Network of demonstration activities for sustainable integrated wastewater treatment and reuse in the Mediterranean

Project description

Title: Network of demonstration activities for sustainable integrated wastewater treatment and reuse in the Mediterranean
Commissioned by: German Federal Ministry for Economic Cooperation and Development (BMZ) and the European Union (EU)
Country: Jordan, Egypt, Morocco, Tunisia
Lead executing agency: Ministry of Water and Irrigation Jordan, Ministry of Water Resources and Irrigation Egypt, Ministry of Agriculture and Environment Tunisia, State Secretary for Water and Environment Morocco
Overall term: 2012 to 2015


Jordan, Egypt, Morocco and Tunisia are all affected by water scarcity, and are among the most water-poor countries in the world. Their renewable water resources are currently being overexploited, which is undermining the sustainability of supply for domestic, industrial and agricultural uses. There is a lack of good practices for the treatment and reuse of wastewater. Decision makers do not possess the capacities they need for implementing sustainable water policies. Reusing wastewater could provide an alternative to overexploiting fresh water resources and in the long run could contribute to sustainable integrated water policies in the region.


The integrated management of non-conventional water resources in Jordan, Egypt, Morocco and Tunisia has become more sustainable.


At the national level, in the four target countries of Egypt, Jordan, Morocco and Tunisia the project is conducting pilot activities to identify appropriate forms of wastewater treatment and reuse. These activities will demonstrate innovative approaches that can be applied at different stages of wastewater processing, especially the reuse of treated municipal wastewater for irrigation. The main aims of the pilot projects in each country are:

Morocco: to address wastewater by separating it at its source, to introduce decentralised treatment methods that promote reuse, and to reuse the water effectively for energy and agricultural production. The project is also working to improve rainwater harvesting.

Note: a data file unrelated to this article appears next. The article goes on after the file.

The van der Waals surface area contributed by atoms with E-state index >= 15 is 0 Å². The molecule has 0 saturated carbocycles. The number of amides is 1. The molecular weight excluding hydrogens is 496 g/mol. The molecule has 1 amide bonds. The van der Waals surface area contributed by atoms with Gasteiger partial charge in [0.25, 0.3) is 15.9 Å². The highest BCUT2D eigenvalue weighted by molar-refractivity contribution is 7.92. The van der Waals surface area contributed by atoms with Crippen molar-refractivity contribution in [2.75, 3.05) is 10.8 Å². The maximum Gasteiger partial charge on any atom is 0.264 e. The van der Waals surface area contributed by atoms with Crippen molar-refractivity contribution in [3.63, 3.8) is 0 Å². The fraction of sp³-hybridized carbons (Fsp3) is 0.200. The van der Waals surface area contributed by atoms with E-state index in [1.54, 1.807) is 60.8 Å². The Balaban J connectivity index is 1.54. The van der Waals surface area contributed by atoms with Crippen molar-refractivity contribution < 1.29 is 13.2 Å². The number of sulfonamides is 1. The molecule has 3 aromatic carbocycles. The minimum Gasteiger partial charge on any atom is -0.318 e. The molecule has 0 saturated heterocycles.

Jordan: to treat wastewater centrally by conventional means, and to use alternative technologies in decentralised facilities to promote the reuse of treated water in agriculture and for the restoration of the environment.

Tunisia: to control the quality of treated wastewater in storage and during transfer to the end users. This includes the introduction of contracts between farmers and (waste)water providers that stipulate water quality.

Egypt: to provide secondary treatment and to use treated water for irrigation of agricultural land.

A number of different activities are also taking place at the regional level to support knowledge exchanges and capacity building. This includes establishing a common framework for baseline assessments, running regional and local training courses, hosting regional conferences, and compiling a catalogue of lessons learned.

To implement the various projects in the four countries, GIZ is cooperating with several organisations: Al Balqa Applied University, Jordan; the International Union for Conservation of Nature, Jordan; the National Research Centre, Egypt; the Office National de l‘Assainissement, Tunisia; the Agence du Bassin Hydraulique du Sous-Massa et Draa, Morocco; Adelphi Research, Germany; and the National Agency for New Technologies, Energy and Sustainable Development, Italy.